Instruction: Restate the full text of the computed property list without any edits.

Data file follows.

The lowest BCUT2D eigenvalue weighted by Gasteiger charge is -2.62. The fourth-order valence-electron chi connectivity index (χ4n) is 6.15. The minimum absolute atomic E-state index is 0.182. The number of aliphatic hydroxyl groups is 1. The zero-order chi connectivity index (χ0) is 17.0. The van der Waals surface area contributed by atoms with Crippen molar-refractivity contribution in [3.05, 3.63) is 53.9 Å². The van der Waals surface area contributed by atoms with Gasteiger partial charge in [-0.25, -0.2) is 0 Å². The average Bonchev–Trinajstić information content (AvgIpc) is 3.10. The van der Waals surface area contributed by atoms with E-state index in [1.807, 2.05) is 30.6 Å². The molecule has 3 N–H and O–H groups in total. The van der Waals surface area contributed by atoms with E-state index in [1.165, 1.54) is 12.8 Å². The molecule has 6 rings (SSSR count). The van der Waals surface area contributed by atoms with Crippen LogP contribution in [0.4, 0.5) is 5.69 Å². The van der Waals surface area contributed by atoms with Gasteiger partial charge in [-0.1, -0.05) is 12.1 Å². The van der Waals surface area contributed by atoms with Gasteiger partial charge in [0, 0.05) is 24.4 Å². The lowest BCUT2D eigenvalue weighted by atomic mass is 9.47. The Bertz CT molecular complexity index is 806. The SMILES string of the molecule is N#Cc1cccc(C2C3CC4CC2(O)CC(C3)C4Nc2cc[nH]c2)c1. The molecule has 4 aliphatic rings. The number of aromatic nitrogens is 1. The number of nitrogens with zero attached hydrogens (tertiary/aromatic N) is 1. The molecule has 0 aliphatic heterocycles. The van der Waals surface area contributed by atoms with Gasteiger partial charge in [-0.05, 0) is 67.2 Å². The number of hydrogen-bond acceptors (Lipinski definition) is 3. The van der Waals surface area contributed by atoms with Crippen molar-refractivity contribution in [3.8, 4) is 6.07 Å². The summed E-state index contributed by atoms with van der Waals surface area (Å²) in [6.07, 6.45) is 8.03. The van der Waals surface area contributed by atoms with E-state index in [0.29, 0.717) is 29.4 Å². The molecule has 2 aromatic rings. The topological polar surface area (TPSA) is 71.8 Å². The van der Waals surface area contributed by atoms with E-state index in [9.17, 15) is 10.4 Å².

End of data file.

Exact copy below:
The lowest BCUT2D eigenvalue weighted by Gasteiger charge is -2.62. The fourth-order valence-electron chi connectivity index (χ4n) is 6.15. The minimum absolute atomic E-state index is 0.182. The number of aliphatic hydroxyl groups is 1. The zero-order chi connectivity index (χ0) is 17.0. The van der Waals surface area contributed by atoms with Crippen molar-refractivity contribution in [3.05, 3.63) is 53.9 Å². The van der Waals surface area contributed by atoms with Gasteiger partial charge in [-0.25, -0.2) is 0 Å². The average Bonchev–Trinajstić information content (AvgIpc) is 3.10. The van der Waals surface area contributed by atoms with E-state index in [1.807, 2.05) is 30.6 Å². The molecule has 3 N–H and O–H groups in total. The van der Waals surface area contributed by atoms with E-state index in [1.165, 1.54) is 12.8 Å². The molecule has 6 rings (SSSR count). The van der Waals surface area contributed by atoms with Crippen LogP contribution in [0.4, 0.5) is 5.69 Å². The van der Waals surface area contributed by atoms with Gasteiger partial charge in [-0.1, -0.05) is 12.1 Å². The van der Waals surface area contributed by atoms with Gasteiger partial charge in [0, 0.05) is 24.4 Å². The lowest BCUT2D eigenvalue weighted by atomic mass is 9.47. The Bertz CT molecular complexity index is 806. The SMILES string of the molecule is N#Cc1cccc(C2C3CC4CC2(O)CC(C3)C4Nc2cc[nH]c2)c1. The molecule has 4 aliphatic rings. The number of aromatic nitrogens is 1. The number of nitrogens with zero attached hydrogens (tertiary/aromatic N) is 1. The molecule has 0 aliphatic heterocycles. The van der Waals surface area contributed by atoms with Gasteiger partial charge in [-0.05, 0) is 67.2 Å². The number of hydrogen-bond acceptors (Lipinski definition) is 3. The van der Waals surface area contributed by atoms with Crippen molar-refractivity contribution in [3.8, 4) is 6.07 Å². The summed E-state index contributed by atoms with van der Waals surface area (Å²) in [6.07, 6.45) is 8.03. The van der Waals surface area contributed by atoms with E-state index in [0.29, 0.717) is 29.4 Å². The molecule has 2 aromatic rings. The topological polar surface area (TPSA) is 71.8 Å². The van der Waals surface area contributed by atoms with E-state index in [9.17, 15) is 10.4 Å².